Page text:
You want to use low-level training and evaluation loops and don’t want to miss the convenience of the Keras callbacks? No problem! In this tutorial, we will implement a Keras callback in a low-level training and evaluation loop. For this article, I assume that you are familiar with the basic terminology and principles of Machine Learning and have done some toy examples with Keras.
HINT: When I first got in touch with Tensorflow and Keras, I was overwhelmed with the different terminology of Machine Learning and was happy that I found the Machine Learning Glossary by Google.
With a callback, it is possible to perform different actions at several stages while training your deep neural network. By default, Keras provides easy and convenient built-in callbacks like ReduceLROnPlateau (Reduce learning Rate on Plateau) or EarlyStopping for your training and evaluation loop. Their usage is covered in the .fit() method of a model and can be passed as a list of callbacks:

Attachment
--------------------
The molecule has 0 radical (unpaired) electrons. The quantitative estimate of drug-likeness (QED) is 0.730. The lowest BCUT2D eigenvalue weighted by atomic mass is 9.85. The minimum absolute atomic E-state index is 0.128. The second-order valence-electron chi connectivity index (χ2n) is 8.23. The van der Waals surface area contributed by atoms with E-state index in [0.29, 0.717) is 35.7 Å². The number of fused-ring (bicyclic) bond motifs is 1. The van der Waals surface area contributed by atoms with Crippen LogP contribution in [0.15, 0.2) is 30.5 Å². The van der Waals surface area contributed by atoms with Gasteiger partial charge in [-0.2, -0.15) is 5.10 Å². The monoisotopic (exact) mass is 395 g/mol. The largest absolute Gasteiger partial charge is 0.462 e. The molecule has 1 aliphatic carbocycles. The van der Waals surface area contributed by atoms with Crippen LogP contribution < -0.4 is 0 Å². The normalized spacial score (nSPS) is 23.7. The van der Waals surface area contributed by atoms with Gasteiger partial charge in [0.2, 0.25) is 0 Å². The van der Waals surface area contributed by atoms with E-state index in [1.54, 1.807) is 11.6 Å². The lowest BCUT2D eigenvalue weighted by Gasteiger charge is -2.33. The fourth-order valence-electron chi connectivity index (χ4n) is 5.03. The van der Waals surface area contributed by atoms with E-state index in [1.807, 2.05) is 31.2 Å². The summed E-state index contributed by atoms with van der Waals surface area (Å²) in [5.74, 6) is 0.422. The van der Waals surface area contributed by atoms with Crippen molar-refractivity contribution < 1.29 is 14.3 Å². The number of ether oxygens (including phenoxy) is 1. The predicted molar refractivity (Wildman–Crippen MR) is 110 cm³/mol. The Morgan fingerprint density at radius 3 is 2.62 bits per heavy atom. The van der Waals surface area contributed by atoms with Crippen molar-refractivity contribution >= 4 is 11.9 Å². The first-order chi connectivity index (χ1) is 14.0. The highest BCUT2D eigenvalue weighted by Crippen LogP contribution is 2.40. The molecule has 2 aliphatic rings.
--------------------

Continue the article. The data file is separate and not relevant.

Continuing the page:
At each stage of the training (e.g. at the start or end of an epoch) all relevant methods will be called automatically. You can find more detailed information about the callback methods in the Keras documentation. To write your Callbacks you should give the article Building Custom Callbacks with Keras and TensorFlow 2 by B. Chen a try.
I won’t go into detail about how to implement a custom training loop. So if you want to have more information about that I recommend the Keras Classification Tutorial. For this tutorial, we will slightly modify the mentioned classification tutorial for the MNIST dataset. The MNIST dataset contains handwritten digits and is commonly used as toy example for Machine Learning. Furthermore, we will implement the widely used callback ReduceLROnPlateau and add also an exponential reduction of the learning rate.
This tutorial can be found on Github. Use git clone to run it locally in Jupyter notebook.
git clone https://github.com/Pelk89/TF_Custom_Training_Callbacks.git
Reduce Learning Rate On Plateau
Reducing the learning rate is often used when a metric has stopped improving. Moreover once the learning stagnates Machine Learning Models often benefit from reducing the learning rate exponentially. But what if we want to reduce the learning rate linearly when the metric has stopped improving? No problem at all!